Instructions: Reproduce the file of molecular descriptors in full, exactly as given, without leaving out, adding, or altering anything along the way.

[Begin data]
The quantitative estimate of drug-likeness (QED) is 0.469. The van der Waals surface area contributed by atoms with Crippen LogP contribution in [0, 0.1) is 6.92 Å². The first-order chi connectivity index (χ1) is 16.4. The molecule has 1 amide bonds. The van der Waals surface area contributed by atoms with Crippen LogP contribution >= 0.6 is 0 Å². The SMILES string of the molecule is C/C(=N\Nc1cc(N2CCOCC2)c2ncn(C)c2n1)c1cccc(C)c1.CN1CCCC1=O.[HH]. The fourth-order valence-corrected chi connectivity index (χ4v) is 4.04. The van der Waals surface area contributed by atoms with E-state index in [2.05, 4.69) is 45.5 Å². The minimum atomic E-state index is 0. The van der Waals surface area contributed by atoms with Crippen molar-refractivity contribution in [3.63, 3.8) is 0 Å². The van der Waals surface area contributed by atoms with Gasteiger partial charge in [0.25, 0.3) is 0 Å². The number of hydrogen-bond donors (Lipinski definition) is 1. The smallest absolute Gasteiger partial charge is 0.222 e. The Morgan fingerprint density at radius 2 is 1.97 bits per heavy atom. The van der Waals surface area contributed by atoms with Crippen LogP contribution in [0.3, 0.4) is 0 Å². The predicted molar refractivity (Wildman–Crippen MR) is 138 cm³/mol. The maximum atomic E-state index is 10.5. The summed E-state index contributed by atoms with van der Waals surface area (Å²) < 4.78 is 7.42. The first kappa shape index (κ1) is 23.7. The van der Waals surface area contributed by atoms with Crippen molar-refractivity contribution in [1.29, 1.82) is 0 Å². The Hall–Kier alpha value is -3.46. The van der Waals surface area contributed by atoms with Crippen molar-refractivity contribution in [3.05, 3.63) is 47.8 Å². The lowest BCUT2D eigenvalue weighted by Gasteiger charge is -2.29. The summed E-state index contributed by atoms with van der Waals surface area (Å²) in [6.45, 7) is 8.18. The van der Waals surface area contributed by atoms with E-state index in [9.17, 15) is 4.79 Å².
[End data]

The quantitative estimate of drug-likeness (QED) is 0.469. The van der Waals surface area contributed by atoms with Crippen LogP contribution in [0, 0.1) is 6.92 Å². The first-order chi connectivity index (χ1) is 16.4. The molecule has 1 amide bonds. The van der Waals surface area contributed by atoms with Crippen LogP contribution >= 0.6 is 0 Å². The SMILES string of the molecule is C/C(=N\Nc1cc(N2CCOCC2)c2ncn(C)c2n1)c1cccc(C)c1.CN1CCCC1=O.[HH]. The fourth-order valence-corrected chi connectivity index (χ4v) is 4.04. The van der Waals surface area contributed by atoms with E-state index in [2.05, 4.69) is 45.5 Å². The minimum atomic E-state index is 0. The van der Waals surface area contributed by atoms with Crippen molar-refractivity contribution in [3.63, 3.8) is 0 Å². The van der Waals surface area contributed by atoms with Gasteiger partial charge in [0.25, 0.3) is 0 Å². The number of hydrogen-bond donors (Lipinski definition) is 1. The smallest absolute Gasteiger partial charge is 0.222 e. The Morgan fingerprint density at radius 2 is 1.97 bits per heavy atom. The van der Waals surface area contributed by atoms with Crippen LogP contribution in [0.3, 0.4) is 0 Å². The predicted molar refractivity (Wildman–Crippen MR) is 138 cm³/mol. The maximum atomic E-state index is 10.5. The summed E-state index contributed by atoms with van der Waals surface area (Å²) < 4.78 is 7.42. The first kappa shape index (κ1) is 23.7. The van der Waals surface area contributed by atoms with Crippen molar-refractivity contribution in [1.29, 1.82) is 0 Å². The Hall–Kier alpha value is -3.46. The van der Waals surface area contributed by atoms with Crippen molar-refractivity contribution in [3.05, 3.63) is 47.8 Å². The lowest BCUT2D eigenvalue weighted by Gasteiger charge is -2.29. The summed E-state index contributed by atoms with van der Waals surface area (Å²) in [6.45, 7) is 8.18. The van der Waals surface area contributed by atoms with E-state index in [9.17, 15) is 4.79 Å².